In my neck of the woods, just owning and riding an XS400 makes you stand out. But if you want to stand out amongst us XS400 owners and do something that's never been done, well I can think of only one thing that will do that. My guess is that you are going to put a side car on it. Don't tell us the answer (but please, please let it be a side car!) It certainly would be quirky and if Dr. Seuss owned a motorcycle, I can only imagine that it would be a side hack.

I am so sure that I am willing to wager a candy bar on it. Anyone want in on this action?
 
Okay, I'll bite....

In my neck of the woods, just owning and riding an XS400 makes you stand out. But if you want to stand out amongst us XS400 owners and do something that's never been done, well I can think of only one thing that will do that. My guess is that you are going to put a side car on it. Don't tell us the answer (but please, please let it be a side car!) It certainly would be quirky and if Dr. Seuss owned a motorcycle, I can only imagine that it would be a side hack.

I am so sure that I am willing to wager a candy bar on it. Anyone want in on this action?
I am so thankful to not have been drinking while reading your response else liquid would have shot out my nose at terminal velocity. Been awhile since I laughed that hard. I even got the side-eye from the wife before she went upstairs to bed.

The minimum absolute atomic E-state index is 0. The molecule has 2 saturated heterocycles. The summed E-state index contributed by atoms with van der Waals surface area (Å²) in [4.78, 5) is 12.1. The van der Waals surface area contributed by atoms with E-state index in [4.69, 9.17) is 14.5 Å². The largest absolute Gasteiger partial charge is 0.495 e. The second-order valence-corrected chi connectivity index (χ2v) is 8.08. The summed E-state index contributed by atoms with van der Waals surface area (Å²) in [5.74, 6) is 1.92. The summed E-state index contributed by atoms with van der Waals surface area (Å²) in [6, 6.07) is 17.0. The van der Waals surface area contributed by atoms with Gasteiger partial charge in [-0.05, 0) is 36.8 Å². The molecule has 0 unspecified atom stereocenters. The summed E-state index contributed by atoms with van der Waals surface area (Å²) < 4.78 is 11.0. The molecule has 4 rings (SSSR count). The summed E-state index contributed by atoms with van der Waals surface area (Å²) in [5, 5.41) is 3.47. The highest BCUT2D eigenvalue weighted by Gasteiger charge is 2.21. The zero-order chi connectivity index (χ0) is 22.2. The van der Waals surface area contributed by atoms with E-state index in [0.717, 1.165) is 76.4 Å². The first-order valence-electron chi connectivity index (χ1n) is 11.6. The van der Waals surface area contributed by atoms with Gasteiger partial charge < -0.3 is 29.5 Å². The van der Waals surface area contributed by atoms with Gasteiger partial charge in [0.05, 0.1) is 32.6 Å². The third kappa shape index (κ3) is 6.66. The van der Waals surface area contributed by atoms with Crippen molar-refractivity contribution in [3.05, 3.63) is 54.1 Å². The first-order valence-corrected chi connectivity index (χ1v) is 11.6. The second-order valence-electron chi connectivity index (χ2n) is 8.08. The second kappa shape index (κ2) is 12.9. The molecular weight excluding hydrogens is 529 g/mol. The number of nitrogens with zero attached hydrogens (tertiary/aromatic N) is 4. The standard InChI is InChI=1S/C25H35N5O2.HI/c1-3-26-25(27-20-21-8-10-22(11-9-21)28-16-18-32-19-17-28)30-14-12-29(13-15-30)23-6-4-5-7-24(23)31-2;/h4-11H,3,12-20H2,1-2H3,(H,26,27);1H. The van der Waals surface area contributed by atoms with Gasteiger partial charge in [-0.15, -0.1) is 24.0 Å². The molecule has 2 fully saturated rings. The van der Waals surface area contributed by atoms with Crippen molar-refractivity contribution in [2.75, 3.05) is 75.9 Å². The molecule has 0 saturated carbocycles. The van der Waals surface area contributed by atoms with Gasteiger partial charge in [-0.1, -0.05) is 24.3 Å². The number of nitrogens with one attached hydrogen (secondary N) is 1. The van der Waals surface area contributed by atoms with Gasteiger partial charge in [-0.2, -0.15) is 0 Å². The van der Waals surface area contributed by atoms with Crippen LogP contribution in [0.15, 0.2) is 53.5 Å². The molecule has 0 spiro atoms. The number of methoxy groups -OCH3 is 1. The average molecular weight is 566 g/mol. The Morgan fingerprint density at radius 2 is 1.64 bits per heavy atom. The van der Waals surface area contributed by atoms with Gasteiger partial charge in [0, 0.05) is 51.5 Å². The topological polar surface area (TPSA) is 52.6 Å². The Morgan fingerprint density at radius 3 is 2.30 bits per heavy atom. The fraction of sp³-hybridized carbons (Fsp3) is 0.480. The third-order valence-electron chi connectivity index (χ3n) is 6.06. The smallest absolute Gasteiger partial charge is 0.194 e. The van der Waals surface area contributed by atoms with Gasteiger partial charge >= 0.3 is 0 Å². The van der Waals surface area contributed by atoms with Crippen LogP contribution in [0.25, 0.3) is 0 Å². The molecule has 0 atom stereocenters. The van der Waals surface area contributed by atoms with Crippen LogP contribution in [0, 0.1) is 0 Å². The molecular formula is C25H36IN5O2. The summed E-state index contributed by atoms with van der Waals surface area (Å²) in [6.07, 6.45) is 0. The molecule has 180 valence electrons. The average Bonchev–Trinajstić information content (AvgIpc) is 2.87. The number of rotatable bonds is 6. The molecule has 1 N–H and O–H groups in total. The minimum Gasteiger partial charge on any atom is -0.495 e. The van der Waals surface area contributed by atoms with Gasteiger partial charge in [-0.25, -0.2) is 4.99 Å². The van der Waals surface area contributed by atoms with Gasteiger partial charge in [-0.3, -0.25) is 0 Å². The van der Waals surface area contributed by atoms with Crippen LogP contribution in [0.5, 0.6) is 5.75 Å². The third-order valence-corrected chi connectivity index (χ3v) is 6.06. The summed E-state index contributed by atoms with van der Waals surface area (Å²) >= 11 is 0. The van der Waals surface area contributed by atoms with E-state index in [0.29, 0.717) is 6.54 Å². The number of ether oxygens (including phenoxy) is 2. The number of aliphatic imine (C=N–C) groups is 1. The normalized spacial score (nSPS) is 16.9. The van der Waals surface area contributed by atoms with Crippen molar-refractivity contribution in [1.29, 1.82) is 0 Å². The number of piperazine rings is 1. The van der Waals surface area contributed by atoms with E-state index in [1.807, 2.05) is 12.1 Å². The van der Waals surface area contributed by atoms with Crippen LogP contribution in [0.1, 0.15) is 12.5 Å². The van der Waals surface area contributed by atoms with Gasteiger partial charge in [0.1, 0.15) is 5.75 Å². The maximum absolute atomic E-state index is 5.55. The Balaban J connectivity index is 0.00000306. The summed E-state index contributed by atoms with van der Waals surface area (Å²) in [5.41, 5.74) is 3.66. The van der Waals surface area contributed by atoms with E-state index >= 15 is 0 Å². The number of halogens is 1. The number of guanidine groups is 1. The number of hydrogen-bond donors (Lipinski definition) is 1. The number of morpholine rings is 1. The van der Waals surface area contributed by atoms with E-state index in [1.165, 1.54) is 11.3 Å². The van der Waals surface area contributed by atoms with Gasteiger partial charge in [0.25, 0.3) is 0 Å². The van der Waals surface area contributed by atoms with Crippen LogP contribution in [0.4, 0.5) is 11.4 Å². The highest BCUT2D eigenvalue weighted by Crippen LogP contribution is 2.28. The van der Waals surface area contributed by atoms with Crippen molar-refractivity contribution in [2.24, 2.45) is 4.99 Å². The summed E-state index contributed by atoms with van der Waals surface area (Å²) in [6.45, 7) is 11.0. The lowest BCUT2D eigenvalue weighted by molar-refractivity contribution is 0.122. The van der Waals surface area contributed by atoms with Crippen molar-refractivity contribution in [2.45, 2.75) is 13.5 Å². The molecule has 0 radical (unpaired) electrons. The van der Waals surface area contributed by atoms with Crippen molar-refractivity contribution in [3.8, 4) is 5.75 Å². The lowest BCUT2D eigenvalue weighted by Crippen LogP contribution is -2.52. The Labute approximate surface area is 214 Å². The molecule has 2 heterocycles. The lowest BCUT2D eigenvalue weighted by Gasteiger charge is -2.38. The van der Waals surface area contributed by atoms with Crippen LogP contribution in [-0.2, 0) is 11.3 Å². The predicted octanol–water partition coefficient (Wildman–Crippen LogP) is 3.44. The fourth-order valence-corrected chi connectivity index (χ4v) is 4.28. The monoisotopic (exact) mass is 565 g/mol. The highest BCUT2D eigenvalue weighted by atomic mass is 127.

Truthfully, the idea of a side car was entertained but I suspect it would exceed my abilities to construct.

In searching the interwebs for unique ideas, I came across one weird build that takes the cake...the bike with the canoe.

I won't say what it is I'm doing, but you would have lost a candy bar.
 
Hmm... A trailer for your dog? Wait.. A cat cage.. It's a cat cage isn't it?
None of the above, but the dog comment reminded me of a pic I found online which I think is both awesome and hilarious.
I'm hoping to have an update photo of my build for you guys in a couple of weeks.
Cheers for now.
 

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Hello again, friends - I was hoping to write an update sooner but errors have occurred and lessons have been learned.
The errors -